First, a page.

As January comes to a close and we enter the first Black History Month of this new decade, it is right to give tribute to some of the greatest leaders in the fight for equal rights. To kick off the memorable and celebratory month of what has been such a long and necessary fight in our nation, listed below is a tribute to some of those brave individuals who advanced the cause of equality. Some are well known, while others have been hidden in the shadows for decades. In 1926, Carter G. Woodson established Negro History Week, which is now Black History Month. Carter was a historian that took on the mission of enlightening the world around him by featuring black leaders in American communities. His dream of countering stereotypes manifested in what is now Black History Month. To continue his legacy, we must not reduce leaders within the African American community to the sum of their achievements, inventions or victories, but choose to celebrate the entirety of their lives and work.
Hughes was an American writer known for his poems, columns, novels and plays. He was a leading figure in the Harlem Renaissance of the 1920s. Hughes first began to write poetry in his childhood when he was facing instability and hardship in his home life. His in-school writing served as an outlet for those emotions associated with a lack of security. He began writing and was published after graduating high school in 1921, then attended university for one year before leaving to travel. “The Weary Blues”, published by Knopf in 1926, was Hughes’ first official book of poetry. Hughes’ commitment to black themes and heritage was a hallmark of his work. After graduating from Lincoln University in 1929, Hughes continued to publish, which convinced him to go all-in on his writing career. Hughes was a significant and courageous face in the civil rights movement as he brought to light the fight for black lives in his works.
Madam C.J. Walker and Annie Turnbo Malone
Both Walker and Malone were American innovators in science and business in the early 1900s. According to National Geographic’s article “Black Inventors: A Broader View,” the women were both born to formerly enslaved parents. Nicknamed the “Mothers of Inventions,” both began their careers in St. Louis, where their target consumers were underserved. Malone began experimenting with hair products in her thirties. Using her skills in chemistry, she invented a hair product that was gentler than others used in the black community. Her sales soared, and her products were highly desired. She opened a school for black cosmetology and sold her products internationally.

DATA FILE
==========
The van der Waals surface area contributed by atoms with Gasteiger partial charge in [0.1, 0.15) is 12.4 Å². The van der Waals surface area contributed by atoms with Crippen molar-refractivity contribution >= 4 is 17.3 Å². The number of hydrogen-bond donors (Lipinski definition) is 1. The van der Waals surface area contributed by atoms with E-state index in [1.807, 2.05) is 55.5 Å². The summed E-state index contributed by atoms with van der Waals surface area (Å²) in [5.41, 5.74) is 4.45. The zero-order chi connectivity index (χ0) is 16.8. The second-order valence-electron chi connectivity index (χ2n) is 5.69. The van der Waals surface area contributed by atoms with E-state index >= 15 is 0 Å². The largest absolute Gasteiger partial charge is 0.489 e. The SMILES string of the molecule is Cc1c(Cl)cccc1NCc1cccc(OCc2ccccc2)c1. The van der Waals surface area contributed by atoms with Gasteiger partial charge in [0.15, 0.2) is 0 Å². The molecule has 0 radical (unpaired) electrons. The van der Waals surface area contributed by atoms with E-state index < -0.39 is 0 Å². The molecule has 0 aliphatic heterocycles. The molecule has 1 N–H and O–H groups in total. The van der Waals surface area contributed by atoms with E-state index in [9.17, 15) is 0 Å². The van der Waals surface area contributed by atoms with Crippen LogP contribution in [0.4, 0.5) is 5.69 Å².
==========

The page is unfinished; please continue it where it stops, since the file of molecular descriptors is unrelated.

Madam C.J. Walker first got a job selling Annie Turnbo’s products. Walker later invented her own product and became a market competitor to Annie Turnbo’s sales. Walker was known to be the wealthiest African American woman in the city in the year 1917 and still maintains her reputation for being the first black woman millionaire in the U.S. Both Annie Turnbo Malone and Madam C.J. Walker hold legacies of supporting racial equality, women’s advocacy and black colleges and universities.
Barbara Jordan was an American educator, politician and lawyer who was influential in the Civil Rights Movement in the mid-to-late 1900s. She was the first African American elected to the Texas Senate after Reconstruction as well as the first African American woman elected to the United States House of Representatives. Jordan was well known for her speech during the impeachment trials of Richard Nixon in the 1970s and was awarded the Presidential Medal of Freedom in the 1990s. One powerful statement from Jordan was in defense of her birthright citizenship: “I felt somehow for many years that George Washington and Alexander Hamilton just left me out by mistake,” she said. “But through the process of amendment, interpretation, and court decision I have finally been included in ‘We, the people.’”
Mae C. Jemison
Mae C. Jemison is an American astronaut and physician. In 1987 she became the first African American woman to be admitted into NASA’s astronaut training program, and in 1992 she flew with a team of six others, making herself the first African American woman in space. After her NASA career, Jemison continued to advocate for advancement and education in science and technology.
Barack Obama was the 44th president of the United States and the first African American to serve in the office. Obama was first elected in 2008 and won a second term in 2012. The son of parents from Kenya and Kansas, he was born and raised in Hawaii and graduated from Columbia University and Harvard Law School. Before he made history as the first African American to ever take the presidential seat, he served as a State Senator for Illinois.
The list goes on and on and is just a small portion of the great success and influence of many African American heroes. As we open the chapter of February, be mindful to spend time honoring these beloved lives who have paved the way through history.